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Title: Playing along : a contextualised study of children's advertising experiences
Author: Bartholomew, Alice de la F. W.
Awarding Body: University of Edinburgh
Current Institution: University of Edinburgh
Date of Award: 2001
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This thesis explores the advertising experiences of children in Primary 7 and Secondary 1. It aims to provide a broader, richer, more contextualised understanding of children's interaction with advertising. It is hoped that it will inform debates about children and advertising and that it may have implications for public policy making and provide guidance for appropriate, socially responsible advertising to children. Literature is reviewed on the current environment of children's relationship with advertising. Attention is then given to cognitive and effects based studies, followed by research into the context of children's everyday lives and new theoretical perspectives relating to their advertising experiences. Employing an interpretive approach, qualitative methods and techniques were used to explore children's relationship with advertising from their own perspective. The fieldwork was carried out with 39 boys and girls drawn from a playscheme and three different schooling locations. Individual 'lifeworld' interviews were carried out in the children's homes. These were autodriven by informants through photographs they had taken of their bedrooms and a week in their lives. Children's advertising experiences were subsequently explored through 13 small group discussions based on existing friendship relationships. Far from being passive, the children were actively engaged with advertising and adopted a purposeful and often critical approach to its consumption. The lifeworld interviews revealed that the children shared two existential and dialectical concerns based on the needs for autonomy and affiliation. While the autonomy theme comprised the children's focus on mastering, controlling and criticising, affiliation involved their emphasis on bonding, belonging and becoming. Together these concerns were found to motivate and shape the children's everyday experiences and the many advertising roles they assumed. The thesis concludes with a discussion of the implications of the study for public policy makers and advertising practitioners and suggests avenues for future research.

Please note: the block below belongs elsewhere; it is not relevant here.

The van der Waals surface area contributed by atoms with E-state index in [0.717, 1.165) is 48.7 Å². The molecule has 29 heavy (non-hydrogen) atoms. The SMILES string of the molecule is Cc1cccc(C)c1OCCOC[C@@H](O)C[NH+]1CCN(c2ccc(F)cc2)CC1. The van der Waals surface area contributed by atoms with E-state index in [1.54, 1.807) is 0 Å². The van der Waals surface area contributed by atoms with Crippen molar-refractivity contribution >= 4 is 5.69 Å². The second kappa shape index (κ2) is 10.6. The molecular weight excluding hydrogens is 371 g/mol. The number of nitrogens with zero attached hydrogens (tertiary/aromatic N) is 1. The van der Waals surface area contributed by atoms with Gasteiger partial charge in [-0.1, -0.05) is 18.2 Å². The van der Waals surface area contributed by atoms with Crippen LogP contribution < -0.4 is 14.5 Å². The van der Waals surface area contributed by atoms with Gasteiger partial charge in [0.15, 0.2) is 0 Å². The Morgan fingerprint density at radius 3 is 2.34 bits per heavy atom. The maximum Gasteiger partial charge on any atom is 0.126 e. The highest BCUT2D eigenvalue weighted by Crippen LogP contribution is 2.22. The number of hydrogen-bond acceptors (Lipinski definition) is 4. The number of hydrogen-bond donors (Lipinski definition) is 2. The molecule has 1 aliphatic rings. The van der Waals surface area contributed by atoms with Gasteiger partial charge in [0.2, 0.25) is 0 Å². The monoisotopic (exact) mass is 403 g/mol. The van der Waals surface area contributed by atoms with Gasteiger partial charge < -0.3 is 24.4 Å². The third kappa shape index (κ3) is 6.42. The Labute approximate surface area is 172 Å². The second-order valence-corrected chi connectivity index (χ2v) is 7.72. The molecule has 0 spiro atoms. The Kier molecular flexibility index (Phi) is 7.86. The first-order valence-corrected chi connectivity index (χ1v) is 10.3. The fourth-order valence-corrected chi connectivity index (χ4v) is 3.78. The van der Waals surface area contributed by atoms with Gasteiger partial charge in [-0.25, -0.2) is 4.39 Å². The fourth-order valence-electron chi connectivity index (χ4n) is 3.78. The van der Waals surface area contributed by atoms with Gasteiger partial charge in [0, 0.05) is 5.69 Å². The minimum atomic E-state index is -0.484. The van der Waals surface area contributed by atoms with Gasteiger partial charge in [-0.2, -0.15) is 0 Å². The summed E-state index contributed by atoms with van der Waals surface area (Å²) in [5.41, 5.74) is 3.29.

Supervisor: Not available Sponsor: Not available
Qualification Name: Thesis (Ph.D.) Qualification Level: Doctoral
EThOS ID:  DOI: Not available